@OwlAsylum and I had a convo a few weeks back on whether things were as idyllic in Africa as most Afrocentric literature makes it out to be. It turned out to be a valid question that changed my perspective on many of the great leaders that we tend to adore.
I had already explored some of the conflict going on in the country in my posts, Empire in Africa, as well as Race, Ethnicity, and Nationality. But specifically, I examined the stories behind Mansa Musa, Shaka Zulu, and Queen Nzinga.
Mansa Musa – The King of Bling
Called by historians Musa the Magnificent, Mansa Musa was was the tenth mansa, which translates as “king of kings” or “emperor”, of the Malian Empire and a supposedly very successful leader celebrated for his enlightenment, justice and piety. Inheriting a great empire, he extended its boundaries and made his country a world power.
No tale is more closely associated with Mansa Musa as his gold-laden voyage to Mecca. According to the Arab historian al-Umari, Mansa Musa took with him
“100 camel-loads of gold, each weighing 300 lbs.; 500 slaves, each carrying a 4 lb. gold staff; thousands of his subjects; as well as his senior wife and her 500 attendants.”
With his lavish spending and generosity in Cairo and Mecca, he ran out of money and had to borrow at usurious rates of interest for the return trip. Al-Umari also states that Mansa Musa and his entourage “gave out so much gold that they depressed its value in Egypt and caused its value to fall.”
His extravagant spending led to the collapse of the African gold market from Egypt to Central Africa, and almost caused the bankruptcy of his kingdom.It took twelve years before the gold market recovered, and Mansa Musa’s actions led to the most volatile period of inflation and currency devaluation in the history of the world.
Imagine if the President of the United States took 300 plane loads of American currency and gave it out all over the world, destroying the liquidity of American banks. Such was the effect of Mensa Musa’s actions.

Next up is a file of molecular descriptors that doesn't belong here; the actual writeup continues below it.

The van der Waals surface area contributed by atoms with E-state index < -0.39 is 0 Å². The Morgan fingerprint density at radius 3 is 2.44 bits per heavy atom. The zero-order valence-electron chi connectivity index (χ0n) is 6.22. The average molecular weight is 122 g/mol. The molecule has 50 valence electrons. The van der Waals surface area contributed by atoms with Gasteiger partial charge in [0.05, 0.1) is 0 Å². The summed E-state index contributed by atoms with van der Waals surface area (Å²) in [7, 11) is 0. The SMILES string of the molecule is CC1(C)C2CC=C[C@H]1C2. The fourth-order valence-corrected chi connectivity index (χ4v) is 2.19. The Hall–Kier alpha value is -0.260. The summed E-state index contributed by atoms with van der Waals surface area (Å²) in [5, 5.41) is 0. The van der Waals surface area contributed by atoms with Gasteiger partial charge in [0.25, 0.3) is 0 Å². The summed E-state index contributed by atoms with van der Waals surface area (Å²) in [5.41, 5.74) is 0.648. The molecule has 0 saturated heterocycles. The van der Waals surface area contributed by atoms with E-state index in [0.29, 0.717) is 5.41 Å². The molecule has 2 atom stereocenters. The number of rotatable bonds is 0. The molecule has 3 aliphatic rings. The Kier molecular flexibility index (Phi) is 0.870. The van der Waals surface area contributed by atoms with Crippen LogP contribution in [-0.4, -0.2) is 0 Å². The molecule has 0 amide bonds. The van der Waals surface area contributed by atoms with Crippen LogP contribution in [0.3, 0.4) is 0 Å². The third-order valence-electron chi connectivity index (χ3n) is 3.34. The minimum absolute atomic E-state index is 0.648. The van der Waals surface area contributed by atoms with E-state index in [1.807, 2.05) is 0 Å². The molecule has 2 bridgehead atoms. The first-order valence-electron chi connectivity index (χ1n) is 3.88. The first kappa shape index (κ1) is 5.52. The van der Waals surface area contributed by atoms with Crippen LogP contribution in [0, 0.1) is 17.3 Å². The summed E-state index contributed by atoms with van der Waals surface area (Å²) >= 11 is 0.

Shaka Zulu – The Crushing
Legends portray Shaka Zulu as a noble and skilled tactician responsible for the rise of the Zulu Nation. He was portrayed in the groundbreaking 10 Part BBC television series and has been the subject of much reverence.
He is widely credited with uniting many of the Northern Nguni people, specifically the Mtetwa Paramountcy and bringing together the beginnings of a nation that held sway over the large portion of southern Africa. His so-called “statesmanship” and vigour marked him as one of the greatest Zulu chieftains.
Contemporary neighbors of Emperor Shaka Zulu would have a much less honorific reverent opinion of the man than we have today. Being a neighbor was a nightmare waiting to happen, for Shaka rose to power and developed the insignificant Zulu tribe into a rampaging war machine that swept down on their neighbors like haws upon prey. 80,000 highly trained warriors routinely launched raids against neighbors in what came to be called the Mfecane - the Crushing.
As a result of the Crushing, refugees from neighboring villages and states were forced to abandon their ancestral homelands, and were instead scavenged, looted, and pillaged wherever they went. They reduced the landscape in the Natal and much of the Orange Free State into a wasteland.